Forest fires: how to prevent them and what to do in the event of one

News - 2024.7.1

1/07/2024. Prevent Forest Fires. Prevent Forest Fires

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The State Meteorological Agency, which reports to the Ministry of Ecological Transition and Demographic Challenge, considers it highly probable that the summer of 2024 will be warmer than usual throughout the country. In terms of rainfall, the season could be drier than average.

On June 18 last, the Council of Ministers approved the action plan for preventing and dealing with forest fires for 2024. This is a set of interdepartmental measures approved by the different executives since 2005 to establish and coordinate the means by which the General State Administration supports the regional mechanisms.

The planned state arrangements are similar to those of previous years. In terms of human resources, it is mainly made up of personnel from the Forest Fire Brigades (BRIF), the Military Emergency Unit (UME) and members of the state law enforcement forces and agencies

Among the many actions outlined in it, the plan maintains the guidelines for action set out by the environmental sections of the public prosecutors' offices, which ensure that all town councils have Fire Prevention Plans; it provides for reinforcement of Civil Guard personnel, through the Nature Protection Service (Seprona); it increases the estimated budget for actions by the General Directorate of Roads in fire prevention work, and includes the call, through the State Research Agency, for aid for research projects aimed at preventing and mitigating the effects of forest fires.

Last year, 2023, was the second lowest year for wildfires in the decade: 7,748 cases were reported, compared to an annual average of almost 10,000. Some 19% of them were intentional, 6 points less than in 2022. The Government attributes these results in part to the package of measures taken in August 2022 to improve the autonomous communities' response capacity to forest fires. The forest area affected last year amounted to almost 90,000 hectares (the fourth worst year of the decade). Wildfires also forced the evacuation of more than 28,000 people, and 344 people were arrested or investigated, 16% less than in 2022.

What is a forest fire?

A forest fire is a fire that spreads uncontrolled through forest land that was not intended to burn. In addition to the forest and environmental damage it causes, there are also consequences for the civilian population and their property.

What are the possible origins of a forest fire?

The heat source that ignites combustible plant material may be of natural origin (e.g. lightning), but most forest fires have a human origin, either due to negligence in fire management (agricultural and livestock burning, burning of rubbish, cigarette butts, pyrotechnics, etc.), by chance (sparks from power lines, vehicle accidents, etc.) or intentionally.

What are the basic recommendations for dealing with forest fires?

  • Avoid throwing cigarettes, litter and glass bottles that can act as a magnifying glass.
  • Do not light fires or bonfires in the countryside or on land near to it.
  • Pay special attention to the autonomous community rules on fire prevention and authorised periods for stubble burning.
  • Camp only in authorised areas, as they have fire protection measures in place, and evacuation is easier.
  • If the fire is discovered when it is just taking hold, call 112 immediately.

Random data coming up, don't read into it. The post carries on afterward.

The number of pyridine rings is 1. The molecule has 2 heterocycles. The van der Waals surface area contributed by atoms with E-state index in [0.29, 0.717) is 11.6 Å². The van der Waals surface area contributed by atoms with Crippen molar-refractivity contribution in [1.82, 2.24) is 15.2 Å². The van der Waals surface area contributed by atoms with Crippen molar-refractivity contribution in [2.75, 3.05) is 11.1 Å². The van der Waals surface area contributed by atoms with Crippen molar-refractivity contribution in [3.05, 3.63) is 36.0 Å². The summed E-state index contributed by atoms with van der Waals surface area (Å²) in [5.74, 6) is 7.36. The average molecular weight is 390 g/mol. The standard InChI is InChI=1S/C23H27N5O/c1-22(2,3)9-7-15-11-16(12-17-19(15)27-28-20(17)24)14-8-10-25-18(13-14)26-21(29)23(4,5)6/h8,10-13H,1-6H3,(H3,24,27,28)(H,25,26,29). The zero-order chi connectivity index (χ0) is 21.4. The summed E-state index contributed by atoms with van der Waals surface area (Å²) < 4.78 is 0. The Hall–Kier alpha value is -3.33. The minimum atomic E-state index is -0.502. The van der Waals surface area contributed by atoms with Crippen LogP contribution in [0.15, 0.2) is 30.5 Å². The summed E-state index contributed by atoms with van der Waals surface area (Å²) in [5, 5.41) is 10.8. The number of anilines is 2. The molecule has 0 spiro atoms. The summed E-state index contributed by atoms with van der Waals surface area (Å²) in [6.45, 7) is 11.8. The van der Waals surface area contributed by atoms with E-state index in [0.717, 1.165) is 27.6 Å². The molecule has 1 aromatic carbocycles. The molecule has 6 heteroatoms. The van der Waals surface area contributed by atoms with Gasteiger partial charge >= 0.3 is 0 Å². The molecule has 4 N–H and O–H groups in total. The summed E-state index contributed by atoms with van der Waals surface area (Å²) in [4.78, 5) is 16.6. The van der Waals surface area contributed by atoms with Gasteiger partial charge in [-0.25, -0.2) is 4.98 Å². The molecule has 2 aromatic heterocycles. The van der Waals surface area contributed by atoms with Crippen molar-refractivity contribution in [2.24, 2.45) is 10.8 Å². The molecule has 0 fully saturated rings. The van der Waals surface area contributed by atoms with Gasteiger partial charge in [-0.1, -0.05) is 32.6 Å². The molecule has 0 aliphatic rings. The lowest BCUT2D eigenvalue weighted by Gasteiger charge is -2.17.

• In the event of a fire, avoid going into the countryside or forest.
  • In the event of a forest fire emergency, always follow the instructions of the competent authorities.

What preventive measures should be taken in the vicinity of a country house?

  • Do not burn leaves or other plant debris on hot or windy days or without permission.
  • Have a plan of action in case of forest fires.
  • Know the possible evacuation routes.
  • Keep access roads to houses clear of grass and weeds.
  • Keep roofs clear of combustible materials.

What preventive measures should be taken in the countryside?

  • Do not light fires
  • Put matches and cigarettes out properly and never throw them out of car windows.
  • Do not leave bottles, glass objects or rubbish behind.
  • Only burn stubble or plant debris with authorisation and under safe conditions. Keep an eye on it while it is burning and do not leave until it is completely extinguished, checking the embers thoroughly. Care should also be taken with machinery that can generate sparks or electric shocks.

How should you act in the vicinity of a forest fire?

  • Call 112 as a matter of urgency
  • If the fire is very small or incipient, try to put it out, always prioritising safety.
  • If the fire gets bigger, move away in the opposite direction to the smoke and breathe through your nose, taking care to cover it with a damp cloth.
  • Always run downhill and do not seek refuge in deep areas.
  • Do not attempt to cross the flames; if there is no other way out, cross where the front is weakest.
  • In the event that the fire catches up with you, you need to situate yourself in the area that is already burned and always turn away from the prevailing wind.
  • If your clothes catch fire, do not run, but roll on the ground and, if you have a blanket, cover yourself with it.

What should be done if a fire breaks out near a house?

  • Use hoses to wet the roof and surrounding area
  • Do not throw water in areas where there may be electrical wires.
  • Close all doors, windows and shutters to prevent air currents and flames from entering.
  • Plug cracks on the outside with water-soaked cloths.
  • Disconnect all supplies
  • In the event of an evacuation order, the instructions of the competent authority must be followed. In the absence of such an order, it is advisable not to leave the house.

Non official translation